The rural economy in its current juncture is a lot less “agricultural” than it used to be earlier. With the fall in the average size of landholding, over 90 per cent of farmers are now in the small and marginal category and they cultivate over 50 per cent of the cropped area. Smallholder farmers are increasingly forced to combine non-farm work with work on their own land. Data from the 68th round of the National Sample Survey (2011-12) show that about 36 million workers have shifted from agriculture to non-agricultural sectors between 2004-05 and 2011-12, meaning that a major part of their income comes from work outside agriculture. On account of this inter-sectoral movement, the share of agriculture in the total workforce has fallen below the 50 per cent mark for the first time after Independence. While this number has been contested, the fact remains that sectors like rural construction are now the sites employing substantial numbers of workers. Given the poor working conditions in these sectors and the overall decline in quality of employment…continue reading
Consecutive crop failures due to droughts and unseasonal rains have led to a rise in demand for jobs under MGNREGS (Photo: Jitendra) / Picture from DOWN TO EARTH
ALL FROM DOWN TO EARTH | FEBRUARY 2 2016
In 2008-09, the scheme enabled the government to provide 48 person days of employment per rural household. In 2009-10, this number increased to 54 person days, especially when the country was reeling from the worst drought of the century. MGNREGS was widely credited with helping the UPA win a second term in office in the 2009 general elections.
The total expenditure incurred on the programme since it started in 2006 is Rs 3,13,844.55 crore. Of this, 71 per cent has been spent on wages for workers. Twenty-three per cent of those employed belonged to Scheduled Castes while around 17 per cent…continue reading
Photo: Reuters / Picture from DOWN TO EARTH
Scheme against jobs
Officials say the changes go against the spirit of the programme under the Mahatma Gandhi National Rural Employment Guarantee Act (MGNREGA), which was designed for giving jobs to unskilled workers. Going by the changes suggested and pursued by Gadkari, the programme would look like one of those earlier public wage programmes, such as the Employment Assurance Scheme, that did not have the element of entitlement to job. It seems the programme is now opened for the backdoor entry of contractors. In another blow to it instead of village panchayats…continue reading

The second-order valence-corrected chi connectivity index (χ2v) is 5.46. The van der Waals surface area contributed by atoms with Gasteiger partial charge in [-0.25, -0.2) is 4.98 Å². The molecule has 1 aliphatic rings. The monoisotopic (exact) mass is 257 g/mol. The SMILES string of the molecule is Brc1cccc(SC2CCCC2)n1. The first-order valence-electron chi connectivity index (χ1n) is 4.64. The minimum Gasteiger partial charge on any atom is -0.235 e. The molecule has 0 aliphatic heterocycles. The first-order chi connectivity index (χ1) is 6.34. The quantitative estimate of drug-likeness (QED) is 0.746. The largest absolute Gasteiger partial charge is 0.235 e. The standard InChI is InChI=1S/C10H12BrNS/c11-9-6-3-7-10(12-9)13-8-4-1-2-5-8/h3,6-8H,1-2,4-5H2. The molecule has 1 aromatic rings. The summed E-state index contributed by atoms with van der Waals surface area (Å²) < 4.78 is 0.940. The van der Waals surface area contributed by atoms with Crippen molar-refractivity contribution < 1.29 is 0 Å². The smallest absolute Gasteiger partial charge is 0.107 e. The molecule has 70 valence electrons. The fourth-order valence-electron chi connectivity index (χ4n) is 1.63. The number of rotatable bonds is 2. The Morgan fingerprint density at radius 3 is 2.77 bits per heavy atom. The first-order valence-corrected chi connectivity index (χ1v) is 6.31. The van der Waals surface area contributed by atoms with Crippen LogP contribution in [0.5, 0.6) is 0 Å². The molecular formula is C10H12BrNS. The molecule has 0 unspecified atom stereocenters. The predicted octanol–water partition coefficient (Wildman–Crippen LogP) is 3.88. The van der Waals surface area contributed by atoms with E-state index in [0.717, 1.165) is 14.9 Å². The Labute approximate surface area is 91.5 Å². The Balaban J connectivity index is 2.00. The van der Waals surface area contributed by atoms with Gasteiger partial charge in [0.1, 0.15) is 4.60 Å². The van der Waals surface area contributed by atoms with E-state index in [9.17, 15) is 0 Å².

INDIAN EXPRESS | Reetika Khera | FEBRUARY 3 2016
As it completes 10 years, there is enough evidence to show that India needs the MGNREGA
Nearly a year ago, the prime minister made a statement in Parliament about the Mahatma Gandhi National Rural Employment Guarantee Act (MGNREGA). He said: “My political understanding tells me, don’t ever stop MNREGA… because MNREGA is a living monument to your [the Congress’s] failures. After 60 years of independence, you had to send people to dig holes.” This widely criticised speech…continue reading
INDIAN EXPRESS | UTKARSH ANAND | FEBRUARY 2 2016
“What is Parliament doing? Is Gujarat not a part of India? The Act says it extends to whole of India and Gujarat is not implementing it. You want to break away from India. This law was passed by Parliament but the states are not implementing the central law. How can a state say that it won’t implement the law? Tomorrow other state would say that it won’t follow IPC, CrPC,” observed a bench led by Justice Madan B Lokur. Nine states and two Union territories have so far not implemented this social…continue reading